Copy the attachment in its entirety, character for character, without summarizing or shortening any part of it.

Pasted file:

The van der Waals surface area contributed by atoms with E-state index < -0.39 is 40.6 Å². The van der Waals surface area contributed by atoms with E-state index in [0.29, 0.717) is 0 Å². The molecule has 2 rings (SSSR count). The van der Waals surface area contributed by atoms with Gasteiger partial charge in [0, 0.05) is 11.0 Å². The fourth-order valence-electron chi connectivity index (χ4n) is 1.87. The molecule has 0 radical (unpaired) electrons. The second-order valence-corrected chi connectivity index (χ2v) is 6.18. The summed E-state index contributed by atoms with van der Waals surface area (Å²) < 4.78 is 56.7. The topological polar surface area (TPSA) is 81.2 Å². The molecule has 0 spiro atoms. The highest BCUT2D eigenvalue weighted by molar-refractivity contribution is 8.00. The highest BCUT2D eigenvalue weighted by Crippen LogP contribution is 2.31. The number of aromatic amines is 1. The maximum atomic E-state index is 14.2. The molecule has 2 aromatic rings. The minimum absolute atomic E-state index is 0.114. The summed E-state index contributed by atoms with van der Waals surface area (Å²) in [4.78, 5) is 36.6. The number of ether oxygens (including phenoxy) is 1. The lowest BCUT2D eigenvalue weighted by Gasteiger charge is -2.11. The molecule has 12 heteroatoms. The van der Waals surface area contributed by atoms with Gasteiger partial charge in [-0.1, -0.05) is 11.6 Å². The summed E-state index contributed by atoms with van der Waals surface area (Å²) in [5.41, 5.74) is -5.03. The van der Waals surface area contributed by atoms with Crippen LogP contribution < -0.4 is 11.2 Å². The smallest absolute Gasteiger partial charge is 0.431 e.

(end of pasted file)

The van der Waals surface area contributed by atoms with E-state index < -0.39 is 40.6 Å². The van der Waals surface area contributed by atoms with E-state index in [0.29, 0.717) is 0 Å². The molecule has 2 rings (SSSR count). The van der Waals surface area contributed by atoms with Gasteiger partial charge in [0, 0.05) is 11.0 Å². The fourth-order valence-electron chi connectivity index (χ4n) is 1.87. The molecule has 0 radical (unpaired) electrons. The second-order valence-corrected chi connectivity index (χ2v) is 6.18. The summed E-state index contributed by atoms with van der Waals surface area (Å²) < 4.78 is 56.7. The topological polar surface area (TPSA) is 81.2 Å². The molecule has 0 spiro atoms. The highest BCUT2D eigenvalue weighted by molar-refractivity contribution is 8.00. The highest BCUT2D eigenvalue weighted by Crippen LogP contribution is 2.31. The number of aromatic amines is 1. The maximum atomic E-state index is 14.2. The molecule has 2 aromatic rings. The minimum absolute atomic E-state index is 0.114. The summed E-state index contributed by atoms with van der Waals surface area (Å²) in [4.78, 5) is 36.6. The number of ether oxygens (including phenoxy) is 1. The lowest BCUT2D eigenvalue weighted by Gasteiger charge is -2.11. The molecule has 12 heteroatoms. The van der Waals surface area contributed by atoms with Gasteiger partial charge in [-0.1, -0.05) is 11.6 Å². The summed E-state index contributed by atoms with van der Waals surface area (Å²) in [5.41, 5.74) is -5.03. The van der Waals surface area contributed by atoms with Crippen LogP contribution < -0.4 is 11.2 Å². The smallest absolute Gasteiger partial charge is 0.431 e.